he United States is the world's largest economy
, which means it has a significant impact on global finance as a whole. Inflation in the US can affect the value of the US dollar, which, in turn, can impact exchange rates, international trade, and global investments. This can influence the economic stability and growth prospects of other countries. Accurate and timely US inflation rate data analysis is crucial for making informed financial decisions and adapting to changing economic conditions.
Average US inflation rate data: A look at the last year's fluctuations
Although the United States has maintained a consistent inflation rate since the 1980s, inflation reached unprecedented levels in 2021 and 2022 as a consequence of the COVID-19 pandemic.
In December 2021, the yearly US inflation rate data stood at 7.0 percent
. This was because of the accommodative policies followed by the Federal Reserve in response to the economic challenges posed by the pandemic. Factors such as supply chain disruptions, increased consumer demand, and rising energy prices also played a role in this inflationary trend. However, as the year progressed, the Fed began tapering its stimulus measures, gradually dampening inflationary pressures. Inflation decreased to 6.5 percent
by the conclusion of 2022.In July 2023, the inflation rate in the United States stood at 3.18 percent. This figure increased to 3.67 percent
in August; as of September 2023, the current US inflation rate
stands at 3.70 percent. The recent surge of violence in Israel might introduce an element of unpredictability into the Federal Reserve's efforts to combat inflation. It could lead to increased fuel prices while also exerting downward pressure on worldwide consumer confidence and economic expansion.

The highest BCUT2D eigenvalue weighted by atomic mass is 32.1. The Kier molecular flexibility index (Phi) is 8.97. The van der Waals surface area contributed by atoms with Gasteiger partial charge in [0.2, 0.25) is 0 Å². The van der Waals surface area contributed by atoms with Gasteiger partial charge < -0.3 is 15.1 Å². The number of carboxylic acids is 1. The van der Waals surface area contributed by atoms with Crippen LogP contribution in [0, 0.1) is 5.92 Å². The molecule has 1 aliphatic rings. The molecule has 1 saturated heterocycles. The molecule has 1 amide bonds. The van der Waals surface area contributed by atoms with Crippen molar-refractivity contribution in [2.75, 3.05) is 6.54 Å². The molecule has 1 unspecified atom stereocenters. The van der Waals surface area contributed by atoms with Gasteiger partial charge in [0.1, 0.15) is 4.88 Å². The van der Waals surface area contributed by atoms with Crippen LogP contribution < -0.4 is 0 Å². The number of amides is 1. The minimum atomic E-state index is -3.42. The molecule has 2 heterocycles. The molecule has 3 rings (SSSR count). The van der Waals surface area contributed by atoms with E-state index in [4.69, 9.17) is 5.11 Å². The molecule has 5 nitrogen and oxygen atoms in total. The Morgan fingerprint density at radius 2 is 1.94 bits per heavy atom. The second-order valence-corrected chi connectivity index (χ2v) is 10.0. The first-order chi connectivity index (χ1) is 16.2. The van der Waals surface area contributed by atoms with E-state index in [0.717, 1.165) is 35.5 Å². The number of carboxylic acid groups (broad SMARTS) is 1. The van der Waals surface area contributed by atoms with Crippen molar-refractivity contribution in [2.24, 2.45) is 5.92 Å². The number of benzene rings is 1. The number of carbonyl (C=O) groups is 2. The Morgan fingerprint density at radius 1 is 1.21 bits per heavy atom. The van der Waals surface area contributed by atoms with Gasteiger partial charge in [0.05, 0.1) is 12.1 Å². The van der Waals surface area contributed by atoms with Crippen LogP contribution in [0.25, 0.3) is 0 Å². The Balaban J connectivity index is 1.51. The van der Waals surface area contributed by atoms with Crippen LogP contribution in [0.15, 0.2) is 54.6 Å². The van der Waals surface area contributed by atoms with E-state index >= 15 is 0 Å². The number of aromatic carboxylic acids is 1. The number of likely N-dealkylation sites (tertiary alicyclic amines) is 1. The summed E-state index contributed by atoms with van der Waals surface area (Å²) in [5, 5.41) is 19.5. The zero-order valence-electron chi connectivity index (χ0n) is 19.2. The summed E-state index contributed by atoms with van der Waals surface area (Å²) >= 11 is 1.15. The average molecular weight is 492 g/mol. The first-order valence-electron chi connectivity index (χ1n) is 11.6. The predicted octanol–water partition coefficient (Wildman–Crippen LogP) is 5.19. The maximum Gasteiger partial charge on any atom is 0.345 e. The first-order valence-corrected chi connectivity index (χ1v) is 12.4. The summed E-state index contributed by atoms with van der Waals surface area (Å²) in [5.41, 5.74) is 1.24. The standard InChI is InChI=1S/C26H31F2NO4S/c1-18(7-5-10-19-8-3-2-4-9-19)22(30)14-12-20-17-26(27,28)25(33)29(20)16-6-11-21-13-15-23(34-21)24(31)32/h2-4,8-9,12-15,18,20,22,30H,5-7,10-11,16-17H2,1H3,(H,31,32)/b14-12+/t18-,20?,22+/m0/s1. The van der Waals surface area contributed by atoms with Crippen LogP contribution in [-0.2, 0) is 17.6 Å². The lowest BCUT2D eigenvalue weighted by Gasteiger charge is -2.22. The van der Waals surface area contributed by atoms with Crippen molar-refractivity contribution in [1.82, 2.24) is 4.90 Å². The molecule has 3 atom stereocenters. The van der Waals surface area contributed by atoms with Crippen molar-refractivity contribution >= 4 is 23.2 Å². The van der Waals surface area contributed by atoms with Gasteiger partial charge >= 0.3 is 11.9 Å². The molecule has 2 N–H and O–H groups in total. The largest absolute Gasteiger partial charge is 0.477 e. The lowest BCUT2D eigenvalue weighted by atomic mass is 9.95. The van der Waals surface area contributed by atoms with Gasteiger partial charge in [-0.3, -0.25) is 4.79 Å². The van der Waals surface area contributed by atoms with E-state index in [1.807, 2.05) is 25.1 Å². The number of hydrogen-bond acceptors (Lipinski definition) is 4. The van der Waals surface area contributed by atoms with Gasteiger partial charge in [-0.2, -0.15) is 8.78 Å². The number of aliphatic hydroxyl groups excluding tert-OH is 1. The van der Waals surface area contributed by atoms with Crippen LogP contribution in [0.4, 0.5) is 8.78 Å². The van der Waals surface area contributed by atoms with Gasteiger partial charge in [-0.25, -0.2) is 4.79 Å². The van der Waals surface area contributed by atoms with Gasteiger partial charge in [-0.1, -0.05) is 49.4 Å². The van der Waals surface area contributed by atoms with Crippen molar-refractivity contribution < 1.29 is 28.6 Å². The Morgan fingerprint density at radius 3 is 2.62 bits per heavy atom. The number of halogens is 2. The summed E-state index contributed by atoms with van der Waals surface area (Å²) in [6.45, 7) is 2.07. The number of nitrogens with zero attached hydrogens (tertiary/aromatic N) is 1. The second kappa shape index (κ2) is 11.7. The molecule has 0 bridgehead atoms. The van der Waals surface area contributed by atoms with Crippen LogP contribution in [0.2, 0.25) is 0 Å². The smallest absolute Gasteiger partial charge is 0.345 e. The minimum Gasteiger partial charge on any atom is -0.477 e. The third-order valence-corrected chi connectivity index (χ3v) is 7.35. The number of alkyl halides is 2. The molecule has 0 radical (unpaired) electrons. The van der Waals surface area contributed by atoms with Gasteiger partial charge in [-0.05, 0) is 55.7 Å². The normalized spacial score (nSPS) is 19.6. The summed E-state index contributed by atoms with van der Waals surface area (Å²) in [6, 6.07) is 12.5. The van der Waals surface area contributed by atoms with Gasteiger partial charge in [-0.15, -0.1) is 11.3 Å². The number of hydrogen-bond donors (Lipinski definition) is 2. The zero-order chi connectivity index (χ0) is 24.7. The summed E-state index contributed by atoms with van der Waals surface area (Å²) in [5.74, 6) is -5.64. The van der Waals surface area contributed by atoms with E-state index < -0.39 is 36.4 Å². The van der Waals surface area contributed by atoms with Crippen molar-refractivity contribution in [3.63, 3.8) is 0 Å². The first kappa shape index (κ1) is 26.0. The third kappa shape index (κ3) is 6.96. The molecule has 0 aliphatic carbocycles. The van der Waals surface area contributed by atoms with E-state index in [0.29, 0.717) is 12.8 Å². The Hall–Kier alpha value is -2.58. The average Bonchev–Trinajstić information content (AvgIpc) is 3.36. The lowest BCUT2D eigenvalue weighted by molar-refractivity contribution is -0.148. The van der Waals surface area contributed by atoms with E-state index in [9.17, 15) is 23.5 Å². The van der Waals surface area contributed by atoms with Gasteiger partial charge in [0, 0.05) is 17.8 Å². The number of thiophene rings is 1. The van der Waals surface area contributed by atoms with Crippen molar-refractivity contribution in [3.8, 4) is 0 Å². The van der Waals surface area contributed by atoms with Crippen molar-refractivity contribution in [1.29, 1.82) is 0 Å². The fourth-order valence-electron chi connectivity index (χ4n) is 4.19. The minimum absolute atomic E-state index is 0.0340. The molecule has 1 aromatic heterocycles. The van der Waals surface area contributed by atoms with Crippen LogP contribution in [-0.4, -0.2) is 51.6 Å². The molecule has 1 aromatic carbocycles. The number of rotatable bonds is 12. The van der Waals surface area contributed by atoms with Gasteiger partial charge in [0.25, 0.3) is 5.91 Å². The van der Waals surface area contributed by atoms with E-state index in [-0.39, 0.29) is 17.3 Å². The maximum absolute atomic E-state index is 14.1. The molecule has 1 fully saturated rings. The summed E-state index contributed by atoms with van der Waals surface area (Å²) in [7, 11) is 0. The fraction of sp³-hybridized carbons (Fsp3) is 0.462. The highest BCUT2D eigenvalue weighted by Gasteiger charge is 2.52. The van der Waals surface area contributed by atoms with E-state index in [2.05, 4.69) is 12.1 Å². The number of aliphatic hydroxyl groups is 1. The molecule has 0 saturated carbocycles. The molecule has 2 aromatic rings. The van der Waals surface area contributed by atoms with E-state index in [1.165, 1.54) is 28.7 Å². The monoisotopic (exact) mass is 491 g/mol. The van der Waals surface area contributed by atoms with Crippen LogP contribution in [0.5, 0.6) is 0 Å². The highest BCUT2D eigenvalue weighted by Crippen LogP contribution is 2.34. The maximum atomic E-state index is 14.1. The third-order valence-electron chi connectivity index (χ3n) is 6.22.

US inflation rate data: A decade in review
Over the past decade, the United States has experienced dynamic shifts in its inflation landscape. The country has navigated through periods of both subdued and heightened inflation, from the aftermath of the 2008 financial crisis to the difficulties posed by the COVID-19 pandemic and the Russian invasion of Ukraine. The table below shows the US inflation rate data for the past decade with annual percentage change sourced from the World Bank.
||Inflation Rate (%)
|| Annual Change (%)
Business cycle and inflation in the US
The US inflation rate responds to the phases of the business cycle, which include expansion, peak, contraction, and trough.In the expansion phase, the economy experiences robust growth characterised by low interest rates and increasing employment and wages. However, the peak marks the end of this growth period, accompanied by rising prices and inflation. To counter this, the Federal Reserve raises interest rates to control inflation in the US, initiating the contraction phase.In the contraction phase, prices fall, growth slows, and employment drops. Prolonged contraction can lead to a recession and deflation. As the economy reaches the trough, prices hit their lowest point before the cycle restarts, with rising inflation.The US economy is in the late stages of expansion, and a recession is increasingly likely in late 2023. While indicators like the unemployment rate are holding steady, leading indicators in the housing, manufacturing, and credit sectors indicate a growth slowdown.On a positive note, the consumer sector is being buoyed by approximately $1 trillion in savings